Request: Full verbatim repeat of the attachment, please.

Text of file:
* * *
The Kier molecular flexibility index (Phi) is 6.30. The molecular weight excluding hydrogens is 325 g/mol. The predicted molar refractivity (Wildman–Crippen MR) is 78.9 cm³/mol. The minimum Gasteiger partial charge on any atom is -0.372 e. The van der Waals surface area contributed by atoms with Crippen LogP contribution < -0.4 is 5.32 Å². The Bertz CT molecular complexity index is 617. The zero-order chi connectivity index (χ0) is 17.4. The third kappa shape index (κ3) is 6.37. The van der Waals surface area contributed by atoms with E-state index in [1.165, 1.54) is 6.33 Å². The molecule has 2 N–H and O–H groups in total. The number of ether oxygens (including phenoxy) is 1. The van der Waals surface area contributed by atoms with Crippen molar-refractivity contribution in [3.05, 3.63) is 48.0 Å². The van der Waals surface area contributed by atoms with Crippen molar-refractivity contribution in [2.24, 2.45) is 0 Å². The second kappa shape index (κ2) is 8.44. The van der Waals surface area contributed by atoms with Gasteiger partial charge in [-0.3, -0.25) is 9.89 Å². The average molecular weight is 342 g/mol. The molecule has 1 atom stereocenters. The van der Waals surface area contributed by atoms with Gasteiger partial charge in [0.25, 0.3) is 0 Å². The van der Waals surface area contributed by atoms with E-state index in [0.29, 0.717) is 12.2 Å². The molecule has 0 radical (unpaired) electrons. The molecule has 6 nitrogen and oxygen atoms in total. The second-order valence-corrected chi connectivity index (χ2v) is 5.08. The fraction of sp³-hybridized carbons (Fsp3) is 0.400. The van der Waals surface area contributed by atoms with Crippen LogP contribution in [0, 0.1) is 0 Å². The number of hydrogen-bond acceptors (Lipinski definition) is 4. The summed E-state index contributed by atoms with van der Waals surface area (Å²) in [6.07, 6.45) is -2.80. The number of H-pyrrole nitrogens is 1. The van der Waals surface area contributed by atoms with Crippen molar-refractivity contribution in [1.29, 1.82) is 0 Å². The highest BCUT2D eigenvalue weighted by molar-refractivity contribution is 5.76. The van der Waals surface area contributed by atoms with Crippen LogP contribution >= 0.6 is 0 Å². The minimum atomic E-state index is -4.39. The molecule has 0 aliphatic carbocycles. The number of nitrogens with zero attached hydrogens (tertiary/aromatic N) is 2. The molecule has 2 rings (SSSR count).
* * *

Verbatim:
The Kier molecular flexibility index (Phi) is 6.30. The molecular weight excluding hydrogens is 325 g/mol. The predicted molar refractivity (Wildman–Crippen MR) is 78.9 cm³/mol. The minimum Gasteiger partial charge on any atom is -0.372 e. The van der Waals surface area contributed by atoms with Crippen LogP contribution < -0.4 is 5.32 Å². The Bertz CT molecular complexity index is 617. The zero-order chi connectivity index (χ0) is 17.4. The third kappa shape index (κ3) is 6.37. The van der Waals surface area contributed by atoms with E-state index in [1.165, 1.54) is 6.33 Å². The molecule has 2 N–H and O–H groups in total. The number of ether oxygens (including phenoxy) is 1. The van der Waals surface area contributed by atoms with Crippen molar-refractivity contribution in [3.05, 3.63) is 48.0 Å². The van der Waals surface area contributed by atoms with Crippen molar-refractivity contribution in [2.24, 2.45) is 0 Å². The second kappa shape index (κ2) is 8.44. The van der Waals surface area contributed by atoms with Gasteiger partial charge in [-0.3, -0.25) is 9.89 Å². The average molecular weight is 342 g/mol. The molecule has 1 atom stereocenters. The van der Waals surface area contributed by atoms with Gasteiger partial charge in [0.25, 0.3) is 0 Å². The van der Waals surface area contributed by atoms with E-state index in [0.29, 0.717) is 12.2 Å². The molecule has 0 radical (unpaired) electrons. The molecule has 6 nitrogen and oxygen atoms in total. The second-order valence-corrected chi connectivity index (χ2v) is 5.08. The fraction of sp³-hybridized carbons (Fsp3) is 0.400. The van der Waals surface area contributed by atoms with Crippen LogP contribution in [0, 0.1) is 0 Å². The number of hydrogen-bond acceptors (Lipinski definition) is 4. The summed E-state index contributed by atoms with van der Waals surface area (Å²) in [6.07, 6.45) is -2.80. The number of H-pyrrole nitrogens is 1. The van der Waals surface area contributed by atoms with Crippen molar-refractivity contribution in [1.29, 1.82) is 0 Å². The highest BCUT2D eigenvalue weighted by molar-refractivity contribution is 5.76. The van der Waals surface area contributed by atoms with Crippen LogP contribution >= 0.6 is 0 Å². The minimum atomic E-state index is -4.39. The molecule has 0 aliphatic carbocycles. The number of nitrogens with zero attached hydrogens (tertiary/aromatic N) is 2. The molecule has 2 rings (SSSR count).